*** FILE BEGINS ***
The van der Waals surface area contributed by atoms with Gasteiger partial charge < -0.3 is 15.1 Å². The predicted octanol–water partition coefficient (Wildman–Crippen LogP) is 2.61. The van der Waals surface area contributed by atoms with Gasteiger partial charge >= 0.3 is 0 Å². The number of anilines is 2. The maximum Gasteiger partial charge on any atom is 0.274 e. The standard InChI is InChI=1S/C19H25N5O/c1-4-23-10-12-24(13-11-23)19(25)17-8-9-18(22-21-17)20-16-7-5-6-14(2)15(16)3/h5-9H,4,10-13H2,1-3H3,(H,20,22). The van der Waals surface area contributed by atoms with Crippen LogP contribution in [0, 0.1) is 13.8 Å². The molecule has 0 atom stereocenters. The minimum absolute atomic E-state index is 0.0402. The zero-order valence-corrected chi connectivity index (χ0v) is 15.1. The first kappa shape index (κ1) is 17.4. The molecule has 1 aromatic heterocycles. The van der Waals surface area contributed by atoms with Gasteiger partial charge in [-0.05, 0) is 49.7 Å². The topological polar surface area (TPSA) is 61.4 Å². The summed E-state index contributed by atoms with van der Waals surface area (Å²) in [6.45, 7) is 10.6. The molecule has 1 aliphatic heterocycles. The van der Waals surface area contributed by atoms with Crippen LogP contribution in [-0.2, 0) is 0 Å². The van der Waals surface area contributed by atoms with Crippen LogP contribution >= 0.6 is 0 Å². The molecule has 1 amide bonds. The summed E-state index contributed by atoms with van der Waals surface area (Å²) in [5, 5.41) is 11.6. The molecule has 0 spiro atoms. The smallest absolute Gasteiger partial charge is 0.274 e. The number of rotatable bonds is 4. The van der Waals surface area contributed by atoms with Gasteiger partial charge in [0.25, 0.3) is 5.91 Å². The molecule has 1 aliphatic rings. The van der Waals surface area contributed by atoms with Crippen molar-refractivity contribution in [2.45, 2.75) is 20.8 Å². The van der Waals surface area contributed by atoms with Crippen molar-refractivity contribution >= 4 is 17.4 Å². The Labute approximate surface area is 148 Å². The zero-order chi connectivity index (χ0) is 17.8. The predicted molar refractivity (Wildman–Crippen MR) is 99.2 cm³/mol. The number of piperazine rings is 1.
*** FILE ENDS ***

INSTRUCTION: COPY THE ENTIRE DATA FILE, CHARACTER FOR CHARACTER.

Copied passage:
The van der Waals surface area contributed by atoms with Gasteiger partial charge < -0.3 is 15.1 Å². The predicted octanol–water partition coefficient (Wildman–Crippen LogP) is 2.61. The van der Waals surface area contributed by atoms with Gasteiger partial charge >= 0.3 is 0 Å². The number of anilines is 2. The maximum Gasteiger partial charge on any atom is 0.274 e. The standard InChI is InChI=1S/C19H25N5O/c1-4-23-10-12-24(13-11-23)19(25)17-8-9-18(22-21-17)20-16-7-5-6-14(2)15(16)3/h5-9H,4,10-13H2,1-3H3,(H,20,22). The van der Waals surface area contributed by atoms with Crippen LogP contribution in [0, 0.1) is 13.8 Å². The molecule has 0 atom stereocenters. The minimum absolute atomic E-state index is 0.0402. The zero-order valence-corrected chi connectivity index (χ0v) is 15.1. The first kappa shape index (κ1) is 17.4. The molecule has 1 aromatic heterocycles. The van der Waals surface area contributed by atoms with Gasteiger partial charge in [-0.05, 0) is 49.7 Å². The topological polar surface area (TPSA) is 61.4 Å². The summed E-state index contributed by atoms with van der Waals surface area (Å²) in [6.45, 7) is 10.6. The molecule has 1 aliphatic heterocycles. The van der Waals surface area contributed by atoms with Crippen LogP contribution in [-0.2, 0) is 0 Å². The van der Waals surface area contributed by atoms with Crippen LogP contribution >= 0.6 is 0 Å². The molecule has 1 amide bonds. The summed E-state index contributed by atoms with van der Waals surface area (Å²) in [5, 5.41) is 11.6. The molecule has 0 spiro atoms. The smallest absolute Gasteiger partial charge is 0.274 e. The number of rotatable bonds is 4. The van der Waals surface area contributed by atoms with Gasteiger partial charge in [0.25, 0.3) is 5.91 Å². The molecule has 1 aliphatic rings. The van der Waals surface area contributed by atoms with Crippen molar-refractivity contribution in [2.45, 2.75) is 20.8 Å². The van der Waals surface area contributed by atoms with Crippen molar-refractivity contribution >= 4 is 17.4 Å². The Labute approximate surface area is 148 Å². The zero-order chi connectivity index (χ0) is 17.8. The predicted molar refractivity (Wildman–Crippen MR) is 99.2 cm³/mol. The number of piperazine rings is 1.